Tom Parker is obsessed with turning the sleepy seaside village of Sanditon into a fashionable health resort, enlisting the backing of local bigwig Lady Denham. Through a mishap, Tom makes the acquaintance of the Heywoods, wealthy farm owners in Willingden, and invites their eldest daughter, Charlotte, for an extended stay at Sanditon.
Nina says: If you follow historical drama at all, you‘ve heard the talk in the media, social and otherwise. Hardcore Janeites are mostly scandalized: “This adaptation is not in the ‘spirit of Jane!’” Granted, adult behavior is not simply alluded to as it is in Austen’s writing. But it is alluded to – Georgina’s near ruin by Wickham, adultery in Mansfield Park – which would have been titillating enough to her readership at the time. It’s also historically accurate that men in Austen’s time did not wear bathing suits like their Victorian grandsons would. But the more obvious displays are a minor part of eight hours of television. Sanditon is very much an Austen story for all the reasons we love her other works: the trappings of gender and social norms, exploration of human prejudices, and how much one’s economic status impacts one’s lot in life. Andrew Davies, the man behind the Colin Firth Pride & Prejudice, decided to take the 11-chapter draft Austen was writing while terminally ill and expand the artistic and narrative vision. The visuals purposely use mild anachronism to underscore characterization. The story is meant to be more than one season. Whether we ever get that second season will depend on how well it does Stateside. But what we have of it is definitely worth watching, even more so for fans of Poldark, Outlander, The Favourite or Love & Friendship (based on Austen’s Lady Susan).
Nina's Past Staff Picks
Call Me American
Abdi Nor Iftin
Abdi Nor Iftin first fell in love with America from afar. As a child, he learned English by listening to American pop artists like Michael Jackson and watching films starring action heroes like Arnold Schwarzenegger. When U.S. marines landed in Mogadishu to take on the warlords, Abdi cheered the arrival of these real Americans, who seemed as heroic as those of the movies. Sporting American clothes and dance moves, he became known around Mogadishu as Abdi American, but when the radical Islamist group al-Shabaab rose to power in 2006, it suddenly became dangerous to celebrate Western culture. Desperate to make a living, Abdi used his language skills to post secret dispatches to NPR and the Internet, which found an audience of worldwide listeners. But as life in Somalia grew more dangerous, Abdi was left with no choice but to flee to Kenya as a refugee. In an amazing stroke of luck, Abdi won entrance to the U.S. in the annual visa lottery, though his route to America was filled with twists and turns and a harrowing sequence of events that nearly stranded him in Nairobi. Now a proud resident of Maine and on the path to citizenship, Abdi Nor Iftin's dramatic, deeply stirring memoir is truly a story for our time: a vivid reminder of why western democracies still beckon to those looking to make a better life.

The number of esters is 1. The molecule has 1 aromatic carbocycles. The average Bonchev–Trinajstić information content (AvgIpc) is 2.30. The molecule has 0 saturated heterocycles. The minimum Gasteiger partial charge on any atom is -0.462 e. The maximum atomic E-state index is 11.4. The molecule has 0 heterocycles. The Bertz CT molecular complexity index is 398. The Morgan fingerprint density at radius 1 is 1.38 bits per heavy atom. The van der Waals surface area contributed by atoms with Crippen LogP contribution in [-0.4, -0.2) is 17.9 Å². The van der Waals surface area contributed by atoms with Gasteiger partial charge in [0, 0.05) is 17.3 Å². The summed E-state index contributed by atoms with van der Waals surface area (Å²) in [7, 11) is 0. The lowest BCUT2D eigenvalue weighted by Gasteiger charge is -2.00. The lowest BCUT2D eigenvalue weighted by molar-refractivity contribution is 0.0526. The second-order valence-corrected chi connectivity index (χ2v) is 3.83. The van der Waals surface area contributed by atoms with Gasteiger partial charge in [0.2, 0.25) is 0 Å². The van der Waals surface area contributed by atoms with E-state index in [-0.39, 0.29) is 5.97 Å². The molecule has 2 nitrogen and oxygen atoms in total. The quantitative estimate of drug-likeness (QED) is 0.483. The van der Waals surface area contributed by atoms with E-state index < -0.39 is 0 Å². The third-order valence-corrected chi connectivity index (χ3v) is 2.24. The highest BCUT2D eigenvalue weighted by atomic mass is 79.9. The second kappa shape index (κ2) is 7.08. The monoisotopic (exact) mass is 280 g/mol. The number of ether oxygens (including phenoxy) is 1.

Randall says: This stunning memoir recounts the incredible true story of Iftin’s escape from war-torn Somalia. Written with brutal honesty, Call Me American is as inspiring as it is educational. Recommended for Read More 2020: Immigrant Experiences.
Randall's Past Staff Picks
Jubilee tells the true story of Vyry, the child of an enslaved black woman and a plantation owner. Vyry bears witness to the South’s brutality, its wartime ruin, and the promises of Reconstruction. Weaving her own family’s oral history with thirty years of research, Margaret Walker’s novel brings the everyday experiences of enslaved people to light. Jubilee churns with the hunger, the hymns, the struggles, and the very breath of American history.
Swaneet says: There were a handful of books in college that I read far ahead of the syllabus because the book was just that good. Jubilee is one of them. And when Vyry's tale had come to a close, I could not stop talking about it, writing about it, and recommending it. This book is an all-time favorite of mine, and fits well into the 'Based on a True Story' category for Read More.
Swaneet's Past Staff Picks